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Property in Cyprus: what to know and where to buy in 2020

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Property prices in Cyprus have been falling since 2008, but things are finally looking up now that the economy recovered from the banking crisis of 2012−2013. Property prices in Cyprus declined until the end of 2016.

Price dynamics

Residential property prices fell 30% since the 2008 crisis but in 2017, an upward trend emerged. It has been complimented by a surge in residential real estate development: last February, the amount of new houses put on the market increased by 22.4% year-on-year. At the moment, there is a stable growth in construction volumes.

Q3 2018Q4 2018Q1 2019Q2 2019
House Price Index7676.777.277.6
Quarterly price change, %0.660.920.650.52
Annual price change, %2.012.542.662.78

Renewed development activity has been followed by an increase in transactions: property sales grew by 11.1% in Q1 2019, compared to the same period in 2018. Moreover, according to a report by the Central Bank of Cyprus, the number of property transactions to foreign buyers increased by 16.7% during the same period, while local activity only gained 5.8%.

Locations and prices

The average price for a two-bedroom flat in Cyprus runs at €176,000, according to data by the Zyprus portal, but prices vary depending on the region. In the most expensive areas of the island, prices are slightly higher.

CityPrice, EUR
Larnaca189,000
Limassol290,000
Nicosia158,000
Paphos135,000
Paralimni108,000
Average176,000

The most popular places with buyers are Limassol, Paphos, Larnaca, Paralimni and Nicosia.

Limassol is regarded as the second capital of the Republic. It's a hive of activity with the most expensive flats and a wide choice of prime property.

Paphos is famous for its landscape: many houses are located on hills with breath-taking views over the sea. It is perfect for those who want a quiet and relaxing lifestyle.

Larnaca has beautiful beaches and an international airport that is a good place for buyers with medium budgets. Not far from here is the Paralimni resort, which has the cheapest property on the island.

Nicosia, the capital, is not popular with foreign holiday buyers because it is far from the sea, but business visitors are a lot more active on the property market here.

Julia Dorokhina Julia Dorokhina Real Estate Expert Tranio

A three-bedroom detached house with a pool in Cyprus costs €486,000 on average, but prices vary greatly depending on the available amenities and location.

CityPrice, EUR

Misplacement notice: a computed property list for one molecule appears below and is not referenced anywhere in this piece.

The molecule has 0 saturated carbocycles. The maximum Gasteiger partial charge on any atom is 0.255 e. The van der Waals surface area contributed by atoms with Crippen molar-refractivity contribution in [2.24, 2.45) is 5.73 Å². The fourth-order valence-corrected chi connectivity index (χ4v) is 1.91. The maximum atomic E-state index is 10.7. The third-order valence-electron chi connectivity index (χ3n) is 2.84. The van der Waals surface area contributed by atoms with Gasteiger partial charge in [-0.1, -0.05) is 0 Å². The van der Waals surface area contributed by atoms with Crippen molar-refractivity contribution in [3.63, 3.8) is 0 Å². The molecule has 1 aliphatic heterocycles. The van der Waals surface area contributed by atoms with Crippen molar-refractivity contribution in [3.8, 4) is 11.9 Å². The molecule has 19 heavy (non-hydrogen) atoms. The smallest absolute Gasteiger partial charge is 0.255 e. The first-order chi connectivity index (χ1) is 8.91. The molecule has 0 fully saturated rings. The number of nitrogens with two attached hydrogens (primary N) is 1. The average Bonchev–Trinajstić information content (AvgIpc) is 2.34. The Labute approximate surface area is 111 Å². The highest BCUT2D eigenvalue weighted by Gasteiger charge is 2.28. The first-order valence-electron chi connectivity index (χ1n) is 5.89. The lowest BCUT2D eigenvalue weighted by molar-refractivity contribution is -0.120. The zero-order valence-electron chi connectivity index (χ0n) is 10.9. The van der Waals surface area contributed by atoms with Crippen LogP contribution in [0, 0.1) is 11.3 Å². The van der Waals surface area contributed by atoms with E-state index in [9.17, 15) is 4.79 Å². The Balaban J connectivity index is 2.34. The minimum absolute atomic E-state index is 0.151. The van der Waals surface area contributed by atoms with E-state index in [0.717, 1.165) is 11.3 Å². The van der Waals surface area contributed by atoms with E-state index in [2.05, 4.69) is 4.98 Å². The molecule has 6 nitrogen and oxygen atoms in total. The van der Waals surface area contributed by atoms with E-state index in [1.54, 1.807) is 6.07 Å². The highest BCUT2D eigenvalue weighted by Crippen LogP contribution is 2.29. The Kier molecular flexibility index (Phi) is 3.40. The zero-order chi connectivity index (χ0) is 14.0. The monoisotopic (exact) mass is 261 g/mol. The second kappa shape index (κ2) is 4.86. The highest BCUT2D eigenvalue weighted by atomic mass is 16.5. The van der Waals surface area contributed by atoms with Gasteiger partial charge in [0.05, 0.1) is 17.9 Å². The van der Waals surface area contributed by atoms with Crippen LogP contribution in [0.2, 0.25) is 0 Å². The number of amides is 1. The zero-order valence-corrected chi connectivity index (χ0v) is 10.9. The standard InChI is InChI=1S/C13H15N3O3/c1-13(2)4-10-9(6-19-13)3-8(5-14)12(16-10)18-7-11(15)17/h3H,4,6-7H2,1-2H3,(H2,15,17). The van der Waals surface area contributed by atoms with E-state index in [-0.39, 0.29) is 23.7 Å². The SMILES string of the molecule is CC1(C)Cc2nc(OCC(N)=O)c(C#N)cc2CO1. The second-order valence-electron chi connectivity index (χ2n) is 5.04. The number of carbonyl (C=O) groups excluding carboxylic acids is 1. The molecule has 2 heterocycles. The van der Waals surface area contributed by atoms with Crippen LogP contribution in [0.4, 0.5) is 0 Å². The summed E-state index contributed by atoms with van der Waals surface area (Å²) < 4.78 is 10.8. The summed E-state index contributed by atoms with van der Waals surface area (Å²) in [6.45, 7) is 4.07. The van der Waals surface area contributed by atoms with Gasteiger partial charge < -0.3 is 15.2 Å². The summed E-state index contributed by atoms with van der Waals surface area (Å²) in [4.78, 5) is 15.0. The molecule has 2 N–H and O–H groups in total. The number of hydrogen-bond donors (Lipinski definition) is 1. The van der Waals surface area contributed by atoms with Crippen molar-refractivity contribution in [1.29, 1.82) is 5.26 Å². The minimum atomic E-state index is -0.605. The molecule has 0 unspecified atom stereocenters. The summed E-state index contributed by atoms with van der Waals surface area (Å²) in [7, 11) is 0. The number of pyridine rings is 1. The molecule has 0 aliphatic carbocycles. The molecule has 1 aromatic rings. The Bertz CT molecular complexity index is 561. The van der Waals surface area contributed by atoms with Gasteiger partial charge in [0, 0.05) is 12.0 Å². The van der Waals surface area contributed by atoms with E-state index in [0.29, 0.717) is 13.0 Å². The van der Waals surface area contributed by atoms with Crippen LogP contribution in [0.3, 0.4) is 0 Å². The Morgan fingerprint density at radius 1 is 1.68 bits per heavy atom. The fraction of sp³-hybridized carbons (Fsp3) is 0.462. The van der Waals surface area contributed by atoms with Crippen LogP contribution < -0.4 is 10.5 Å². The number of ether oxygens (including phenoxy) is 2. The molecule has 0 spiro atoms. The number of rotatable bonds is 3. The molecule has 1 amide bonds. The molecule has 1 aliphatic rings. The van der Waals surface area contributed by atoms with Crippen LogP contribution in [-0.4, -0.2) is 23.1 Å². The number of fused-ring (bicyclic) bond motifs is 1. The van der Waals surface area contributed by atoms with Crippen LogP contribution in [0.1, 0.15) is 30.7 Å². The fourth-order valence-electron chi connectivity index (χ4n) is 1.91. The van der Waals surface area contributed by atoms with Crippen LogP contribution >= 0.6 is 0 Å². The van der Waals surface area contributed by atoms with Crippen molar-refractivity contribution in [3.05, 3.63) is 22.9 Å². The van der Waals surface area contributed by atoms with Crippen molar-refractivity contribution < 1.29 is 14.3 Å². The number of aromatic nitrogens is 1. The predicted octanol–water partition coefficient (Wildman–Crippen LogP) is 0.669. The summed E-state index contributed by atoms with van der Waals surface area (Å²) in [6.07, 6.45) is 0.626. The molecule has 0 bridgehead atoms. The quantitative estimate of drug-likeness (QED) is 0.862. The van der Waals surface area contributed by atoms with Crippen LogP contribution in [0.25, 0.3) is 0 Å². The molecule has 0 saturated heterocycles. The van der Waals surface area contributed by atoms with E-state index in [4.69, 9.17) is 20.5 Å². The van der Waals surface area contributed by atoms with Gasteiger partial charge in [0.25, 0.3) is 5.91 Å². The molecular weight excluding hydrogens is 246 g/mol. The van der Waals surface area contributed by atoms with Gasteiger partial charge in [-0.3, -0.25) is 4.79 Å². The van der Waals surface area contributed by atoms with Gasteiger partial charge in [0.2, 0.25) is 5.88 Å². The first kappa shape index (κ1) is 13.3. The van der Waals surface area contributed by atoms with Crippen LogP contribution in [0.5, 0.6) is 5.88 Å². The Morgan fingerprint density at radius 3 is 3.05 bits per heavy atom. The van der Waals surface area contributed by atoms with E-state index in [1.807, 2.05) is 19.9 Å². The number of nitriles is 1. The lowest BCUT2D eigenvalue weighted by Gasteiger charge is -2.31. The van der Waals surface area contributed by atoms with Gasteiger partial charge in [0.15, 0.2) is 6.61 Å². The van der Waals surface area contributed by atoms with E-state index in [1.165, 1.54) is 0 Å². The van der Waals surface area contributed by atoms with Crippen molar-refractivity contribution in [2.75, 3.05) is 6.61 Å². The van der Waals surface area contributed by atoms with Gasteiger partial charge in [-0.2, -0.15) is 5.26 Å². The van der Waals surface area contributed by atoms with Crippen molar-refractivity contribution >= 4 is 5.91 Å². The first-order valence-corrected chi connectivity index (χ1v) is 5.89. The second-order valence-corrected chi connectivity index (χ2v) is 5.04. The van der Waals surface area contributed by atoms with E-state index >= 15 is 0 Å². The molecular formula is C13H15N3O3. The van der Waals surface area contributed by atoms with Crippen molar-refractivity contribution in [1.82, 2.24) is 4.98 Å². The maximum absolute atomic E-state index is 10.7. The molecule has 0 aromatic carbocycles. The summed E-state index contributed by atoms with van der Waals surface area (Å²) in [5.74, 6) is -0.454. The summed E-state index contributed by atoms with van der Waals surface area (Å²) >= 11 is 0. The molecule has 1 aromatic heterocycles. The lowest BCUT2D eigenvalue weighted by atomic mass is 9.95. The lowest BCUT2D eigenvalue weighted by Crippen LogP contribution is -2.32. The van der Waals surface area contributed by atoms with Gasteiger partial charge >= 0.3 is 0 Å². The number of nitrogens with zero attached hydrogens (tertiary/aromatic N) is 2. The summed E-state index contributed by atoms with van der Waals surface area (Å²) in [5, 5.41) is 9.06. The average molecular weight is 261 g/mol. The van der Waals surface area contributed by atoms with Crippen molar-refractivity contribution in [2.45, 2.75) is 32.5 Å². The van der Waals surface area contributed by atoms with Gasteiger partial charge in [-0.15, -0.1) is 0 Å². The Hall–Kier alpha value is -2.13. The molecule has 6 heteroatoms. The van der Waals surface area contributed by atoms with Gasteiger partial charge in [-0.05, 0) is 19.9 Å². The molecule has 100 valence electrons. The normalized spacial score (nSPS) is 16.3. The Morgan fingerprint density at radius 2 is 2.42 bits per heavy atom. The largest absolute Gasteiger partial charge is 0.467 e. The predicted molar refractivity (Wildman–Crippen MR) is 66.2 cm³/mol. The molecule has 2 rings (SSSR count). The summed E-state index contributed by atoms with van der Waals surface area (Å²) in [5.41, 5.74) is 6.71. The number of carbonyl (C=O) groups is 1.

Larnaca433,000
Limassol590,000
Nicosia463,000
Paphos599,000
Paralimni344,000
Average485,800

Mortgages and financing

Foreign citizens don’t face any obstacles when applying for a mortgage in Cyprus. The average interest rate is currently 2.10%, compared to 2.20% in 2019. By leaving the loan terms unaltered and dropping the interest rate, the Central Bank of Cyprus hopes to stimulate lending in order to encourage demand for residential property.

Banks in Cyprus usually grant mortgages for a loan-to-value ratio (LTV) of 70/30. Buyers also have the option of taking out a loan in a foreign currency for a maximum term of 15 years. The main restriction prohibits buyers from taking out a loan for which repayments exceed 40% of the borrower's average monthly income.

Rental market

Rental rates are still declining in Cyprus. By Q2 2019, the average rate for apartments was 16.4% more expensive than the previous year and house rentals reached 14.4%. Currently it costs about €450-500 per month on average.

CityRental rate, EUR
Larnaca430
Limassol460
Nicosia600
Paphos460
Average487.5

House rentals cost about €600-650 per month on average for a medium quality 250 sq m townhouse.

CityRental rate, EUR
Larnaca520
Limassol600
Nicosia700
Paphos600
Average605

The simultaneous rise in prices and rental rates has stabilised yields, which remain much better for flats (4.8%) than for homes (2.5%).

Future trends and influencers

Indicator20192020 (forecast)2021 (forecast)
GDP growth, annual change, %3.2-7.46.1
Inflation rate annual change, %0.5-0.21
Unemployment rate, %7.18.67.5

The revival has largely benefited from local and EU-wide economic recovery. In 2019, the country’s GDP growth rate also struck a positive note and grew by 3.2%. European authorities now anticipate recession of 7.4% in 2020 and further gain of 6.1% in 2021. Internal and external demand as well as falling unemployment combined with low interest rates on mortgages and low inflation should also support the real estate recovery.

Ivan Chepizhko, Tranio

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